I contend that there are two dogmas that are still popular among philosophers of action: that agents can only desire what they think is good and that they can only intentionally pursue what they think is good. I also argue that both dogmas are false. Broadly, I argue that our best theories of action can explain the possibility of intentionally pursuing what one thinks is not at all good, that we need to allow for the possibility of intentionally pursuing what (...)
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  10.  65
    Capital Punishment as a Response to Evil.Peter Brian Barry - 2015 - Criminal Law and Philosophy 9 (2):245-264.
    Some jurisdictions acknowledge, as a matter of positive law, the relevance of evil to capital punishment. At one point, the state of Florida counted that the fact that a murderer’s crime was “especially wicked, evil, atrocious or cruel” as an aggravating factor for purposes of capital sentencing. I submit that Florida may be onto something. I consider a thesis about capital punishment that strikes me as plausible on its face: if capital punishment is ever morally permissible, it is permissible as (...)
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  11. Saving Strawson: Evil and Strawsonian Accounts of Moral Responsibility. [REVIEW]Peter Brian Barry - 2011 - Ethical Theory and Moral Practice 14 (1):5-21.
    Almost everyone allows that conditions can obtain that exempt agents from moral responsibility—that someone is not a morally responsible agent if certain conditions obtain. In his seminal Freedom and Resentment, Peter Strawson denies that the truth of determinism globally exempts agents from moral responsibility. As has been noted elsewhere, Strawson appears committed to the surprising thesis that being an evil person is an exempting condition. Less often noted is the fact that various Strawsonians—philosophers sympathetic with Strawson’s account of moral responsibility—at (...)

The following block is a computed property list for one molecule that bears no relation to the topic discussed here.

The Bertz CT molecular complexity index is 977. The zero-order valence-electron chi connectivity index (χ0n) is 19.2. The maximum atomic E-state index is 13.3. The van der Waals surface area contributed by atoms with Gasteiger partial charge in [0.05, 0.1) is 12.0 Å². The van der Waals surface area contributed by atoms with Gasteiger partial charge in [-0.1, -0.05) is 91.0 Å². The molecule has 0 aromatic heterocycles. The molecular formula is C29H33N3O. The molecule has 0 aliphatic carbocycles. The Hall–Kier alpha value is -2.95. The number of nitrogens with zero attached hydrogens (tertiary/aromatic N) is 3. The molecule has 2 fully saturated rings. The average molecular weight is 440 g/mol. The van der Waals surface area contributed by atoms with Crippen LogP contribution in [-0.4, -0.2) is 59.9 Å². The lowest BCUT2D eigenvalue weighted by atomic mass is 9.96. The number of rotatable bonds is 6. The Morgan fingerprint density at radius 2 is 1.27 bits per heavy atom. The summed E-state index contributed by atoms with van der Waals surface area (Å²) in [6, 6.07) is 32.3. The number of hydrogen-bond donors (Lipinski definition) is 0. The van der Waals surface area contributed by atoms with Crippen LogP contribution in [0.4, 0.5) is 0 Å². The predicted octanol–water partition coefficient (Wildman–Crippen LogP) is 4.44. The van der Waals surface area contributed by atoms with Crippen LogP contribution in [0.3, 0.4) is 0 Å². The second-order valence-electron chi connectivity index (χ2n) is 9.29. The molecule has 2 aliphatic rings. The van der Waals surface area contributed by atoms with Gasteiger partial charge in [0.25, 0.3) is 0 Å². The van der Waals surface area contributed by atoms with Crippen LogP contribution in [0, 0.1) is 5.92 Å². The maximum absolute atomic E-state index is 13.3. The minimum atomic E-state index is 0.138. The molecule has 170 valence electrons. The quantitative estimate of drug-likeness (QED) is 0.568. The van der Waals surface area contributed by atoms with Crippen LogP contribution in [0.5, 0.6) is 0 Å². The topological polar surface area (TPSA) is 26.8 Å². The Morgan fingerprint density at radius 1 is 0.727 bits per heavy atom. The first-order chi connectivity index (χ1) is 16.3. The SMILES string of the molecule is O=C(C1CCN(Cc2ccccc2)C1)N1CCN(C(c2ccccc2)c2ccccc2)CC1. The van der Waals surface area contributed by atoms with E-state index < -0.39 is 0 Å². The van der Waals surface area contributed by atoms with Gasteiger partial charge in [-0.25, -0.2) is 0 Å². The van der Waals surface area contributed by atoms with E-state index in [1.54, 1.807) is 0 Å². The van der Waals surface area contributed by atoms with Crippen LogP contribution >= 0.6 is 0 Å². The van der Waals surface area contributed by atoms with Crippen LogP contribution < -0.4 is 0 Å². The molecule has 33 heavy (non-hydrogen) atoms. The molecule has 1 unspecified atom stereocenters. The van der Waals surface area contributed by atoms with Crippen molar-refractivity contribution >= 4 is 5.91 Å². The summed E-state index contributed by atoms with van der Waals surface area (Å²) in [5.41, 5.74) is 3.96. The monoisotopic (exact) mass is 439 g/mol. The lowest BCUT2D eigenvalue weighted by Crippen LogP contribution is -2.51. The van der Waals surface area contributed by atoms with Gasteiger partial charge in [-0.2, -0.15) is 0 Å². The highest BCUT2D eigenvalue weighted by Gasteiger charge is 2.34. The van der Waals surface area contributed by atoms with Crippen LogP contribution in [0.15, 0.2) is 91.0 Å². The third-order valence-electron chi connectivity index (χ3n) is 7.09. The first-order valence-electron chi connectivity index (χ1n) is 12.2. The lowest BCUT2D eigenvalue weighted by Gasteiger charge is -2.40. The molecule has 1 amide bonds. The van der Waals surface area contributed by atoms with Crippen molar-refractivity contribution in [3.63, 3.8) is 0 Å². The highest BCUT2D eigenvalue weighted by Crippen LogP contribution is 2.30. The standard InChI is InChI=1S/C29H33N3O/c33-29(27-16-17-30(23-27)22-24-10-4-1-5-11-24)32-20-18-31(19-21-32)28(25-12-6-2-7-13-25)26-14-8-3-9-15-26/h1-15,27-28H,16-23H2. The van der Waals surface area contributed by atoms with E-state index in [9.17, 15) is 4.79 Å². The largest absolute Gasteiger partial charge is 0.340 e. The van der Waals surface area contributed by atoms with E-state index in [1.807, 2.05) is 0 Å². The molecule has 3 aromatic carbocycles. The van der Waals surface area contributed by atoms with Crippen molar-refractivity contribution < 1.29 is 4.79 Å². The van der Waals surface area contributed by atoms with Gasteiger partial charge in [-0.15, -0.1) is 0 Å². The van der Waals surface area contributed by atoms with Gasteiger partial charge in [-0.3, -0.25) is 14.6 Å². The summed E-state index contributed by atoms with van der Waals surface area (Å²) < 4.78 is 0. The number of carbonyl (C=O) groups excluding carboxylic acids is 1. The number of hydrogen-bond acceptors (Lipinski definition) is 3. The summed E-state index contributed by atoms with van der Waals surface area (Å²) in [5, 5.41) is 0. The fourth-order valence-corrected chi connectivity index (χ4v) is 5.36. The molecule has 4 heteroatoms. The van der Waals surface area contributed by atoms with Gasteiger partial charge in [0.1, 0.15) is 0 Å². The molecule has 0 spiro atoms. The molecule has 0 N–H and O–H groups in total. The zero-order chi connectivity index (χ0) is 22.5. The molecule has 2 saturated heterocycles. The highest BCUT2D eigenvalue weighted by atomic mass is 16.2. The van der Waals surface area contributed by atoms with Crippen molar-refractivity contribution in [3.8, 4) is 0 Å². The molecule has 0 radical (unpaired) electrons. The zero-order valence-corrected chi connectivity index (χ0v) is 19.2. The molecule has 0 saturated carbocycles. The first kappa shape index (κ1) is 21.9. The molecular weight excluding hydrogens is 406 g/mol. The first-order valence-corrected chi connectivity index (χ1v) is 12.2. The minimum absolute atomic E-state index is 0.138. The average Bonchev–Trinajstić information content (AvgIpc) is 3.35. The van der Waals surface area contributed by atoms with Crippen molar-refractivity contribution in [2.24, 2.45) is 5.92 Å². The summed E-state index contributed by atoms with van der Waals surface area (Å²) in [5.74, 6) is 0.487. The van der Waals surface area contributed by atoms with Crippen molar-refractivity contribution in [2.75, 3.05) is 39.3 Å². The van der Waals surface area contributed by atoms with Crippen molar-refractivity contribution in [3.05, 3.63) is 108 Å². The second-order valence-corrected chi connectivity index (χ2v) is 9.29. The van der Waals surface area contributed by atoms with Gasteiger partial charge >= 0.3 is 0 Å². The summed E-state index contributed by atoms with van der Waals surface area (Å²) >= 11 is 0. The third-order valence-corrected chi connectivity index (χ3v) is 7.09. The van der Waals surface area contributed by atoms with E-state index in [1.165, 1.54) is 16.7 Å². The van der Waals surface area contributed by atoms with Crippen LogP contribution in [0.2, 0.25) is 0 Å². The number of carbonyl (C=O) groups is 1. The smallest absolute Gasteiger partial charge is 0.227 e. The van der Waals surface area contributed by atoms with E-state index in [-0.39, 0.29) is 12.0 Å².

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  12.  23
    The Kantian Case Against Torture.Peter Brian Barry - 2015 - Philosophy 90 (4):593-621.
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  13.  51
    In Defense of the Mirror Thesis.Peter Brian Barry - 2011 - Philosophical Studies 155 (2):199-205.
    In this journal, Luke Russell defends a sophisticated dispositional account of evil personhood according to which a person is evil just in case she is strongly and highly fixedly disposed to perform evil actions in conditions that favour her autonomy. While I am generally sympathetic with this account, I argue that Russell wrongly dismisses the mirror thesis—roughly, the thesis that evil people are the mirror images of the morally best sort of persons—which I have defended elsewhere. Russell’s rejection of the (...)
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  14.  23